Not Enough Hours in the Day
He explained that due to the workings of Parliament, this means about 40 weeks in the year that is given over to Parliamentary work. However, 1 day a week is set aside for the Opposition to make their case and another is for MPs to actually work with their own constituents. Given the amount of time that Brexit will consume, there is precious little likelihood that anything significant will change, unless it is populist, garnering all-party support within the available 120 days a year.
Why Tax Rules Are Daft
Aas tax legislation does not have to go via the House of Lords, unlike other acts (for approval or sense check) much can be altered quickly, even with a tiny majority. He made the point that it is precisely because tax legislation bypasses the House of Lords, that so much of it is so complex and poorly thought through. So that in mind, what could the Government possibly muck around with?
What you can pay in
The Annual Allowance – could be reduced further from the current £40,000, despite acknowledging the complexity of the Tapered Annual Allowance, he thought it more likely that this would be extended rather than abolished, perhaps bringing it in for those earning £100,000 rather than £150,000.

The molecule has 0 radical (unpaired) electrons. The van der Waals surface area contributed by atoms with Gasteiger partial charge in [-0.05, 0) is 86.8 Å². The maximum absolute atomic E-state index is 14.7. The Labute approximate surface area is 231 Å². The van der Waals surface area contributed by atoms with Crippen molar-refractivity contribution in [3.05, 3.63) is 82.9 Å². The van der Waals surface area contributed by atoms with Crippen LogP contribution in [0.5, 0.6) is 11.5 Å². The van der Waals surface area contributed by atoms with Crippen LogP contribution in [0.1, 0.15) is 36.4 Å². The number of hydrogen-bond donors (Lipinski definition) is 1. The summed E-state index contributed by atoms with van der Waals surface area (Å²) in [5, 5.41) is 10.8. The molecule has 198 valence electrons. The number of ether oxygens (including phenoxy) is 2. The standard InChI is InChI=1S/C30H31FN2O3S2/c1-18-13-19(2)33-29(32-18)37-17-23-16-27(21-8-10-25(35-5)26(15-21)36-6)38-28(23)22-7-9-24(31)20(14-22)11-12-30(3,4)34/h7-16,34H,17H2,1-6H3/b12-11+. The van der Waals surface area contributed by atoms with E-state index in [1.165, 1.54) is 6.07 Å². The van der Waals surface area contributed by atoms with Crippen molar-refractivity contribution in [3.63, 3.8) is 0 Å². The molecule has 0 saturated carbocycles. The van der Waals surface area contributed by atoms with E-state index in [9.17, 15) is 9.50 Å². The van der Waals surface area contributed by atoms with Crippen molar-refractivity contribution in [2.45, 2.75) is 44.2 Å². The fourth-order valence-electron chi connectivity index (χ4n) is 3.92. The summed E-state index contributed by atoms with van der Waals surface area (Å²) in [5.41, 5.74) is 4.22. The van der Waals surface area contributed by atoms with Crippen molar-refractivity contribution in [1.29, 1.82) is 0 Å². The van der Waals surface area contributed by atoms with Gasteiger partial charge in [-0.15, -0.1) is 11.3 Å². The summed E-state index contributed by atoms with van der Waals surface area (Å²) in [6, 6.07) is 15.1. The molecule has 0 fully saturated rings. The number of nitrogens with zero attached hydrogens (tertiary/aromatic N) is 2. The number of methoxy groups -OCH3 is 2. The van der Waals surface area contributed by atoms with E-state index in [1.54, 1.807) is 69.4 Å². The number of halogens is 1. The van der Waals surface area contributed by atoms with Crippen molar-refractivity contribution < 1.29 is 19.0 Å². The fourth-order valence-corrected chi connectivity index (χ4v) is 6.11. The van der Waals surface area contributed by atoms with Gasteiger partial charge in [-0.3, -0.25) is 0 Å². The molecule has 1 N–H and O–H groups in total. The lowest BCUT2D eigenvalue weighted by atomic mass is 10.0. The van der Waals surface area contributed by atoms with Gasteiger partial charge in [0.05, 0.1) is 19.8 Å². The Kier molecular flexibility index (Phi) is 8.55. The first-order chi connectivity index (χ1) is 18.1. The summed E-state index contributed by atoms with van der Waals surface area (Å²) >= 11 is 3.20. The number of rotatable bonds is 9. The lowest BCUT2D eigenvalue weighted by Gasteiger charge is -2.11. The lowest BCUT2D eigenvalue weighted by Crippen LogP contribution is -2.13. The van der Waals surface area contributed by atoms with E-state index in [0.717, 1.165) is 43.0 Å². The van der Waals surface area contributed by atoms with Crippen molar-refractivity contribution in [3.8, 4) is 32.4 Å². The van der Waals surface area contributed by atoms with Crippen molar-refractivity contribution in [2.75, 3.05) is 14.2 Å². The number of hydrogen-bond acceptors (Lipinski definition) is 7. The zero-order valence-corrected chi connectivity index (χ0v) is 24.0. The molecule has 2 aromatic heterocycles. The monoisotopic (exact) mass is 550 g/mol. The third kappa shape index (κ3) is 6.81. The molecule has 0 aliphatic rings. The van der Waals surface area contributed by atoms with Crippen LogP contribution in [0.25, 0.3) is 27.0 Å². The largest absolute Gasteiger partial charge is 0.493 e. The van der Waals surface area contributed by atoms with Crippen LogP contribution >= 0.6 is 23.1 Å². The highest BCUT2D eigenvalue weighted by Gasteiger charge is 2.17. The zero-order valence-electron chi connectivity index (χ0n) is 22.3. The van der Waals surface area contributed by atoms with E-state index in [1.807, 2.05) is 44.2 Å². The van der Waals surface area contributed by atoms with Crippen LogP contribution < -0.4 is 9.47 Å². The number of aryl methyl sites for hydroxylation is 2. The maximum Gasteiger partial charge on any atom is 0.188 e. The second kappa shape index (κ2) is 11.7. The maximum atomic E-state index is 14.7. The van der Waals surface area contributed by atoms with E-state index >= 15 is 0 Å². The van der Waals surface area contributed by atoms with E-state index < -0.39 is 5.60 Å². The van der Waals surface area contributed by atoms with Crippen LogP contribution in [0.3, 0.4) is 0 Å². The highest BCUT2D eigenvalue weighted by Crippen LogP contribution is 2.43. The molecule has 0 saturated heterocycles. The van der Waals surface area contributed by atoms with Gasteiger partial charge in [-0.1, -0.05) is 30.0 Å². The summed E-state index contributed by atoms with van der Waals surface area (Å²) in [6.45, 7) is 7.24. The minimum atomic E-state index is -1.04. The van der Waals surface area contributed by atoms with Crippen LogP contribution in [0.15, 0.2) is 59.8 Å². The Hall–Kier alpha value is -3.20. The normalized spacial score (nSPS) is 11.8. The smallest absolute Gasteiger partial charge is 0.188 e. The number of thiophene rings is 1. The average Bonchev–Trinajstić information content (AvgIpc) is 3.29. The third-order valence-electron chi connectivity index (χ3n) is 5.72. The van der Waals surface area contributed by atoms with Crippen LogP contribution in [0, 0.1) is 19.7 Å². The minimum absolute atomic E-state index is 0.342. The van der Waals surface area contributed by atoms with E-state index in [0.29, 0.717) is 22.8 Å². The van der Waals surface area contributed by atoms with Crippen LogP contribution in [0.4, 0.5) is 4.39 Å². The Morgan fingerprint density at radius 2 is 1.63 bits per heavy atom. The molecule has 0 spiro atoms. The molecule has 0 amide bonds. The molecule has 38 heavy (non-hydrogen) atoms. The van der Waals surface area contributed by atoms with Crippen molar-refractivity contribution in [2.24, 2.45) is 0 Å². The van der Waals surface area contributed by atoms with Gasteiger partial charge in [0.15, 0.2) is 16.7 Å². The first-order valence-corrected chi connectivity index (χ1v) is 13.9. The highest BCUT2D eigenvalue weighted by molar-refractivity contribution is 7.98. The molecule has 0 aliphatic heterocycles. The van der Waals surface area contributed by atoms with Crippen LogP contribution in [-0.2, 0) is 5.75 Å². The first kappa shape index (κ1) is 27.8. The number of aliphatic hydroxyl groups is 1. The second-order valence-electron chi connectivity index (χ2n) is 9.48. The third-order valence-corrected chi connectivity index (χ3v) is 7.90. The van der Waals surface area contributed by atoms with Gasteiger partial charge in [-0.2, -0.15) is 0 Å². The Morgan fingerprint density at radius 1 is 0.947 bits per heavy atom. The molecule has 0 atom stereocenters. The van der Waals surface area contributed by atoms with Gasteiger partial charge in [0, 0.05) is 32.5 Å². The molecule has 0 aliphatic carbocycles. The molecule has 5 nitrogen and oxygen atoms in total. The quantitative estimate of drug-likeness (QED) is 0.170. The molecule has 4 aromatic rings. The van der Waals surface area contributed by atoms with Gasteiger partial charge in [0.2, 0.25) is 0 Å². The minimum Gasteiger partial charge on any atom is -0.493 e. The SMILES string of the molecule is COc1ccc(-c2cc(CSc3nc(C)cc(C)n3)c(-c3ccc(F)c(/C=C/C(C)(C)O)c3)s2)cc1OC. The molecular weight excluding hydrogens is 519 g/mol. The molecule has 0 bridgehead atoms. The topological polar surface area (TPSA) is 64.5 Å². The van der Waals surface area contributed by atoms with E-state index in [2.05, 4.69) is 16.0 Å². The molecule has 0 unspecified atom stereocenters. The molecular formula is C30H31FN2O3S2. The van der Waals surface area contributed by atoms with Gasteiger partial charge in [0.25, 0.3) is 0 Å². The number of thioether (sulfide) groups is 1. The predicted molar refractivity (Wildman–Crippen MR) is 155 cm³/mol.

What you can get out
Whilst the Lifetime Allowance has already been thrashed to £1m and is meant to now be linked to inflationary increases, he said that cutting it further is an option as “it passes the Daily Mail test – where people think a £1m pension fund is a lot”. He made the point that the Treasury appears to hate pensions (see all recent changes over the last 15 years) but love ISAs, for which they attempt to invent a new one almost each year now.
Whilst he thought it unlikely, he also proposed that the Government could apply employers National Insurance contributions to their pension contributions, which would effectively end salary sacrifice arrangements. He also felt it improbable that the tax-free cash lump sum from pensions would end or be reduced, due to the complexity it would create for those that have had, are having or due to have it and rules are difficult to apply retrospectively.
Without a single interruption from anyone handing in a P45 or the stage falling apart, the room of delegates was impressed with his delivery and rationale, but sanguine about the prospect of further pension meddling. Everyone I spoke with conceded that ISAs certainly seem to be the favoured investment vehicle for the Treasury as they only give up future tax revenue, rather than current tax revenues. However, reliance on any future Government to maintain promises about ISAs seems probably unwise.
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